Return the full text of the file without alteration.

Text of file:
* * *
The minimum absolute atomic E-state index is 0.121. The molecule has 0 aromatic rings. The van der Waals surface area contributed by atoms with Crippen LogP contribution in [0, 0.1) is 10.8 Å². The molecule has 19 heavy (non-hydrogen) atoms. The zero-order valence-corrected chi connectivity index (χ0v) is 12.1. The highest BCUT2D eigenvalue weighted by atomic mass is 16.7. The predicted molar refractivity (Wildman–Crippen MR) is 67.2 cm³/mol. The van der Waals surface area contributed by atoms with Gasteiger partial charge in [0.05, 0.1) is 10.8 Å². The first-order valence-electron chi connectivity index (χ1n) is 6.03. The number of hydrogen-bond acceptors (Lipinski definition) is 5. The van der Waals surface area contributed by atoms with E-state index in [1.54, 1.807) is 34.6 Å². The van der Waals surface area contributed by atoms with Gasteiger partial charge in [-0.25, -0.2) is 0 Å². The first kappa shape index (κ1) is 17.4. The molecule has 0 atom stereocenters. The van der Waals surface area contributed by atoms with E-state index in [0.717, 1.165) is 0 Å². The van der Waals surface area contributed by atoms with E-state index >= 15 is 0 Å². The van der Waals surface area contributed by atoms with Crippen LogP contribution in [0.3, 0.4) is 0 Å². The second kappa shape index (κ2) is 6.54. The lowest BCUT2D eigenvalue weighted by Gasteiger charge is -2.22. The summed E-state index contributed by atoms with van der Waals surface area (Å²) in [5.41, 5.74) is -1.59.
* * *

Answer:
The minimum absolute atomic E-state index is 0.121. The molecule has 0 aromatic rings. The van der Waals surface area contributed by atoms with Crippen LogP contribution in [0, 0.1) is 10.8 Å². The molecule has 19 heavy (non-hydrogen) atoms. The zero-order valence-corrected chi connectivity index (χ0v) is 12.1. The highest BCUT2D eigenvalue weighted by atomic mass is 16.7. The predicted molar refractivity (Wildman–Crippen MR) is 67.2 cm³/mol. The van der Waals surface area contributed by atoms with Gasteiger partial charge in [0.05, 0.1) is 10.8 Å². The first-order valence-electron chi connectivity index (χ1n) is 6.03. The number of hydrogen-bond acceptors (Lipinski definition) is 5. The van der Waals surface area contributed by atoms with E-state index in [1.54, 1.807) is 34.6 Å². The van der Waals surface area contributed by atoms with Gasteiger partial charge in [-0.25, -0.2) is 0 Å². The first kappa shape index (κ1) is 17.4. The molecule has 0 atom stereocenters. The van der Waals surface area contributed by atoms with E-state index in [0.717, 1.165) is 0 Å². The van der Waals surface area contributed by atoms with E-state index >= 15 is 0 Å². The van der Waals surface area contributed by atoms with Crippen LogP contribution in [0.3, 0.4) is 0 Å². The second kappa shape index (κ2) is 6.54. The lowest BCUT2D eigenvalue weighted by Gasteiger charge is -2.22. The summed E-state index contributed by atoms with van der Waals surface area (Å²) in [5.41, 5.74) is -1.59.